Exposure to household furry pets influences the gut microbiota of infant at 3–4 months following various birth scenarios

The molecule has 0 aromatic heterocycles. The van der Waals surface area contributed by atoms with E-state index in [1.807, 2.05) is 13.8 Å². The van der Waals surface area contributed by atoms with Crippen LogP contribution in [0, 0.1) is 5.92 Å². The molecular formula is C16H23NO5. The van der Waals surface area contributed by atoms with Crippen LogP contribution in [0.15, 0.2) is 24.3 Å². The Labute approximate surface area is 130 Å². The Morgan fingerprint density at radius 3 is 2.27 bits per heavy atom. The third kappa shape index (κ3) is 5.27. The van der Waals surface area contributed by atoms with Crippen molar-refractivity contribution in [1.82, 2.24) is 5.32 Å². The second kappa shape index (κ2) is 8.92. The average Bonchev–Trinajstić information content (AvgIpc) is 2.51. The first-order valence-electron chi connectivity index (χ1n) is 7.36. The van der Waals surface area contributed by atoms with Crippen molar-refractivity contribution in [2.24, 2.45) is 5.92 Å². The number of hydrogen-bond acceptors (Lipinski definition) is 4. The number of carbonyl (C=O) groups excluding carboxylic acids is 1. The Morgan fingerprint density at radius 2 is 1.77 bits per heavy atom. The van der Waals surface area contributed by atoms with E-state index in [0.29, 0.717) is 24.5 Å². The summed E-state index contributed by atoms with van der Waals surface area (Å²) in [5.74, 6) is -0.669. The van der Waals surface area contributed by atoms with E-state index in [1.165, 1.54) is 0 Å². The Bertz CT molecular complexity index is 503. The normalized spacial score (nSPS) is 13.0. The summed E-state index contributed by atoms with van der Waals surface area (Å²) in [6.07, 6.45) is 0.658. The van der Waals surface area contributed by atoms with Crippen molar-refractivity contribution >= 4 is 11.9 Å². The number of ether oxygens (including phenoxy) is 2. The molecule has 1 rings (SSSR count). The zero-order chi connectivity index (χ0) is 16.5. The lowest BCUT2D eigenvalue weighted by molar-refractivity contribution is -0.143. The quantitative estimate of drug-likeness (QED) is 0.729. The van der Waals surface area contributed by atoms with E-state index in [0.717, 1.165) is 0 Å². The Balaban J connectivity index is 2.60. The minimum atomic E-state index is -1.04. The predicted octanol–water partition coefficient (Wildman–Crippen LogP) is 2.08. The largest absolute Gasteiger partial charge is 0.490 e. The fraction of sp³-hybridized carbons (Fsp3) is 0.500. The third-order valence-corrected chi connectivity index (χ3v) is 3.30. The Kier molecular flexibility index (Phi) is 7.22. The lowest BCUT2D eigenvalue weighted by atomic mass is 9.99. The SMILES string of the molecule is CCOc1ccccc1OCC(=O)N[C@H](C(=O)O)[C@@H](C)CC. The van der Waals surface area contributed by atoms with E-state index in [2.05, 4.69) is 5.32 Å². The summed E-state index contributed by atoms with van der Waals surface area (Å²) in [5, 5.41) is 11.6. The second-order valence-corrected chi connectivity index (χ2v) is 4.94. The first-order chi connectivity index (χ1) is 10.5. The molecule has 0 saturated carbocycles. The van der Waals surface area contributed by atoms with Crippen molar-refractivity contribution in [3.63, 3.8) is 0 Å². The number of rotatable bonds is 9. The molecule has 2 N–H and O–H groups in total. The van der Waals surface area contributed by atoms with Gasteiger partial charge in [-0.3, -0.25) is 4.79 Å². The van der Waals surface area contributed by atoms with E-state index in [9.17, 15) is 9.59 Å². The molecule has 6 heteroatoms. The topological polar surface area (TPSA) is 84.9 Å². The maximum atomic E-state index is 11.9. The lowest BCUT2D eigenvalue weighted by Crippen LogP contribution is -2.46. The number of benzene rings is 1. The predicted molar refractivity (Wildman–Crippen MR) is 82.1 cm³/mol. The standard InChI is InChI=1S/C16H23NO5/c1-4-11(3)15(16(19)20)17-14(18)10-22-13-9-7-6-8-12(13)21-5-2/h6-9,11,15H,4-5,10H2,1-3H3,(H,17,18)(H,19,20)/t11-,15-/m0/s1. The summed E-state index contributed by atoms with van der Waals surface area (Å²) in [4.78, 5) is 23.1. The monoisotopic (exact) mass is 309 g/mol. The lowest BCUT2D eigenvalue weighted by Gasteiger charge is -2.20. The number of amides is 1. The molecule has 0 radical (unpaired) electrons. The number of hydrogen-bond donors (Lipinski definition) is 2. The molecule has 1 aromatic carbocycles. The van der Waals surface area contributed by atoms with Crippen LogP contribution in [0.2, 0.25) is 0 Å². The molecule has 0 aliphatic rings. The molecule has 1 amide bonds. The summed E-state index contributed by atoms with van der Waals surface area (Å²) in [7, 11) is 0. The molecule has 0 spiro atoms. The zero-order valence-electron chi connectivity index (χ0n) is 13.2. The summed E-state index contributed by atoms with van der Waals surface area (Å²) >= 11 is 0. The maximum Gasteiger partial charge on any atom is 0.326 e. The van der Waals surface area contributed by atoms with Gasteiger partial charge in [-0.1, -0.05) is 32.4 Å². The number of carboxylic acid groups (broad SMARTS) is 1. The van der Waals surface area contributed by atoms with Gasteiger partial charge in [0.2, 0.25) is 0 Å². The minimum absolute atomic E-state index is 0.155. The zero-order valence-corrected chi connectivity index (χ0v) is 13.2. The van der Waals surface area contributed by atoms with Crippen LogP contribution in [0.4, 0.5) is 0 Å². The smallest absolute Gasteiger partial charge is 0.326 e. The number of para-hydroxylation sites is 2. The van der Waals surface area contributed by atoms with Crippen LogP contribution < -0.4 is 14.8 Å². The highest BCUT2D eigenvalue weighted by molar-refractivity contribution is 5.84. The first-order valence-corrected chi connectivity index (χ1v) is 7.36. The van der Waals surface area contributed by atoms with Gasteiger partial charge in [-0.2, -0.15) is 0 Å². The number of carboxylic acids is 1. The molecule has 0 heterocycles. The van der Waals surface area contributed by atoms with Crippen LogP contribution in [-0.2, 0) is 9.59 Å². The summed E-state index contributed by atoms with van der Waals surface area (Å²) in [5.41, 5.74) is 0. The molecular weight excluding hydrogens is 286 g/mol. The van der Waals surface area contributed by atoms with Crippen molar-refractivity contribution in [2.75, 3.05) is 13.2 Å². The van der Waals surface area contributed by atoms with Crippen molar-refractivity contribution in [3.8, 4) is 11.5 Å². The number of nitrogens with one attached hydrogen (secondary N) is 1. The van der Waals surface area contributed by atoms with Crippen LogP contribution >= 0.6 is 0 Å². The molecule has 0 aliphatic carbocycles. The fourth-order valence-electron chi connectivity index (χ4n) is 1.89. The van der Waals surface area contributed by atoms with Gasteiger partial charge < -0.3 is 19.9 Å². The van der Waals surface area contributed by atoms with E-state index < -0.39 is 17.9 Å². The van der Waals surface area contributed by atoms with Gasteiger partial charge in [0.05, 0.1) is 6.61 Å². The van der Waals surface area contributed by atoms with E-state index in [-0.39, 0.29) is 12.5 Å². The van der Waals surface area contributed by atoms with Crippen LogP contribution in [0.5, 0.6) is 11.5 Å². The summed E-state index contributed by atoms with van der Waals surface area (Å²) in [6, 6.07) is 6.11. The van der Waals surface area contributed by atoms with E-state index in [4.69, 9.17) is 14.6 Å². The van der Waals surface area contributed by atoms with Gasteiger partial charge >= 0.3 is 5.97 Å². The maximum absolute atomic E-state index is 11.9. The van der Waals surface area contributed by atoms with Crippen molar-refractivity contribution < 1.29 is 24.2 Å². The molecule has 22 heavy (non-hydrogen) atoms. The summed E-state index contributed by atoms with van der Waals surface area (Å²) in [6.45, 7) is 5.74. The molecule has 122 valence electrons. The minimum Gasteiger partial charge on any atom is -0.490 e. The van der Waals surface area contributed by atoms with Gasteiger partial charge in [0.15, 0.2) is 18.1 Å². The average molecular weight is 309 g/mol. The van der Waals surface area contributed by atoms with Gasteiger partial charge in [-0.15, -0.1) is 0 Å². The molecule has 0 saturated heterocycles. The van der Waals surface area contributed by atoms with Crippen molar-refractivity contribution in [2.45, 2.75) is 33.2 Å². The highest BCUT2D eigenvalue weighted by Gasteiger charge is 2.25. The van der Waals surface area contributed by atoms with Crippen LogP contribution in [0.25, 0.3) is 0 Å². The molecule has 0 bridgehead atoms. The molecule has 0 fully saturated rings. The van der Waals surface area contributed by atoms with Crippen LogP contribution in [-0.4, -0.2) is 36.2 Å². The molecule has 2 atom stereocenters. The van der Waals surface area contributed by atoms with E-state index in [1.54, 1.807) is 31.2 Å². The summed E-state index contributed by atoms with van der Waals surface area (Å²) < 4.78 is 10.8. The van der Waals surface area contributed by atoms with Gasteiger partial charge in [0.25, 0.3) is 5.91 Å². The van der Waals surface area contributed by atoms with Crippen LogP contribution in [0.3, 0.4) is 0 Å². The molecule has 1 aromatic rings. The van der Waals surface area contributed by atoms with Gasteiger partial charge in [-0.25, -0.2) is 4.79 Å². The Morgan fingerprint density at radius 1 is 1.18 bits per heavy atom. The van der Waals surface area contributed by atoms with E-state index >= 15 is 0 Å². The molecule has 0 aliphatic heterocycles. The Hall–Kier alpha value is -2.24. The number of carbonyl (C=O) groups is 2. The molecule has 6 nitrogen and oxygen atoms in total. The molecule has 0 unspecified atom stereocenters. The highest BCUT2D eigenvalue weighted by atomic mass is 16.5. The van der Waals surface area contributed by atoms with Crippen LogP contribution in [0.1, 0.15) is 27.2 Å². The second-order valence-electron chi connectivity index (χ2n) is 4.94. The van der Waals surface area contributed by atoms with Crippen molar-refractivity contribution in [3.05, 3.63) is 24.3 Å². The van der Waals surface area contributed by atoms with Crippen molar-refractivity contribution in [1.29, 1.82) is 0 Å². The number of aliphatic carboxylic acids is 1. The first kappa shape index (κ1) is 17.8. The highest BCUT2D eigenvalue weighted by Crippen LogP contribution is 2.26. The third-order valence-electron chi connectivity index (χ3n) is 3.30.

When cultivated in the presence of trypsin, the Ruminococcus gnavus E1 strain, isolated from a human fecal sample, was able to produce an antibacterial substance that accumulated in the supernatant. This substance, called ruminococcin A, was purified to homogeneity by reverse-phase chromatography. It was shown to be a 2,675-Da bacteriocin harboring a lanthionine structure. The utilization of Edman degradation and tandem mass spectrometry techniques, followed by DNA sequencing of part of the structural gene, allowed the identification of 21 amino acid residues. Similarity to other bacteriocins present in sequence libraries strongly suggested that ruminococcin A belonged to class IIA of the lantibiotics. The purified ruminococcin A was active against various pathogenic clostridia and bacteria phylogenetically related to R. gnavus. This is the first report on the characterization of a bacteriocin produced by a strictly anaerobic bacterium from human fecal microbiota.